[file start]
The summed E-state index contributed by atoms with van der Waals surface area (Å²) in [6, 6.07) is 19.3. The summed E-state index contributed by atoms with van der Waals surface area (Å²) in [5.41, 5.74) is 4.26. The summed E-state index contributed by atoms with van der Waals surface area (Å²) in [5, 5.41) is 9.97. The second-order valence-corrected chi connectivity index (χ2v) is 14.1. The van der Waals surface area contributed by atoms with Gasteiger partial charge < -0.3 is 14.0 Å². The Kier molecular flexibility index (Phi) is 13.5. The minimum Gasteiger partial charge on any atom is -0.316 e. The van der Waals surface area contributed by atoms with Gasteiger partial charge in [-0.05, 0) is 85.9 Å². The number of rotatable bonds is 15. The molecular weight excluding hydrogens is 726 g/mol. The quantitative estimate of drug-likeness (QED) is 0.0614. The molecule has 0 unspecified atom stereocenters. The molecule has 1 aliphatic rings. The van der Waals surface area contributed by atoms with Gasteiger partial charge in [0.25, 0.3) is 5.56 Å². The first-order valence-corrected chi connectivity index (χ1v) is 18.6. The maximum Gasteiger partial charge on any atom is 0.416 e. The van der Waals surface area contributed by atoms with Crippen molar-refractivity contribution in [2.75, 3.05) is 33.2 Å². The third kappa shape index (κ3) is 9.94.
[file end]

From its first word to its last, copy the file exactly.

The summed E-state index contributed by atoms with van der Waals surface area (Å²) in [6, 6.07) is 19.3. The summed E-state index contributed by atoms with van der Waals surface area (Å²) in [5.41, 5.74) is 4.26. The summed E-state index contributed by atoms with van der Waals surface area (Å²) in [5, 5.41) is 9.97. The second-order valence-corrected chi connectivity index (χ2v) is 14.1. The van der Waals surface area contributed by atoms with Gasteiger partial charge < -0.3 is 14.0 Å². The Kier molecular flexibility index (Phi) is 13.5. The minimum Gasteiger partial charge on any atom is -0.316 e. The van der Waals surface area contributed by atoms with Gasteiger partial charge in [-0.05, 0) is 85.9 Å². The number of rotatable bonds is 15. The molecular weight excluding hydrogens is 726 g/mol. The quantitative estimate of drug-likeness (QED) is 0.0614. The molecule has 0 unspecified atom stereocenters. The molecule has 1 aliphatic rings. The van der Waals surface area contributed by atoms with Gasteiger partial charge in [0.25, 0.3) is 5.56 Å². The first-order valence-corrected chi connectivity index (χ1v) is 18.6. The maximum Gasteiger partial charge on any atom is 0.416 e. The van der Waals surface area contributed by atoms with Crippen molar-refractivity contribution in [2.75, 3.05) is 33.2 Å². The third kappa shape index (κ3) is 9.94.